Learn How to Become a Licensed Baccalaureate Social Worker (LBSW)

Written by Ann Feeney
Last Updated: May 2023

Social workers help individuals, families, and communities in need. Because these professionals provide services for vulnerable populations, every state requires licensure to become a social worker. This guide explains how to become a licensed baccalaureate social worker (LBSW). Learn more today and explore this fulfilling career.

What Does an LBSW Do?

LBSWs address issues such as unhoused individuals, re-entry after incarceration, or specific populations like children, military members, or older adults. These professionals work in schools, hospitals and medical facilities, military bases, and other settings to assist individuals in need.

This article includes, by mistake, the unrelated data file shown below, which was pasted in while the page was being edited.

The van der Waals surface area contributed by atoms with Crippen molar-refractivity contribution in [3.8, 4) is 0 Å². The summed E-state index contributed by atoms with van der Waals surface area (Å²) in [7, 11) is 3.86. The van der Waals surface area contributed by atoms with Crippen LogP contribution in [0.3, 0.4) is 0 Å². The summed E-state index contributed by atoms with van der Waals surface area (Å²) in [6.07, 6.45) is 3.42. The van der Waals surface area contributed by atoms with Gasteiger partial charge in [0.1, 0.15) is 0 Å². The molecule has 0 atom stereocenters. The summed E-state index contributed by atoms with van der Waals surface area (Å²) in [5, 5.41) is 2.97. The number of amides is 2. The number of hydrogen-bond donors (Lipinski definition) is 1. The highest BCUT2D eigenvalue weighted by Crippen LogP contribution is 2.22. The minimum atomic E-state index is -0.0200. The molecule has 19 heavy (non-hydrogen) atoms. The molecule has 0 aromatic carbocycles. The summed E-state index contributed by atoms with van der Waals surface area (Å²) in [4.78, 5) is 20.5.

Each state has its own regulations about the services that an LBSW is licensed to provide (often called a “scope of practice”), but roles and responsibilities generally include:

  • Acting as a case manager for clients
  • Identifying client needs and the appropriate providers
  • Tracking changes in a client’s life circumstances
  • Connecting clients to services from other providers and helping them navigate bureaucracy
  • Advocacy at the community or state levels

Featured Online Programs in Social Work

Loading...Learn More
Visit Site
Loading...Learn More
Visit Site
Loading...Learn More
Visit Site

Steps to Become an LBSW

Each state applies specific rules and regulations for becoming an LBSW, but the licensing process typically includes these steps: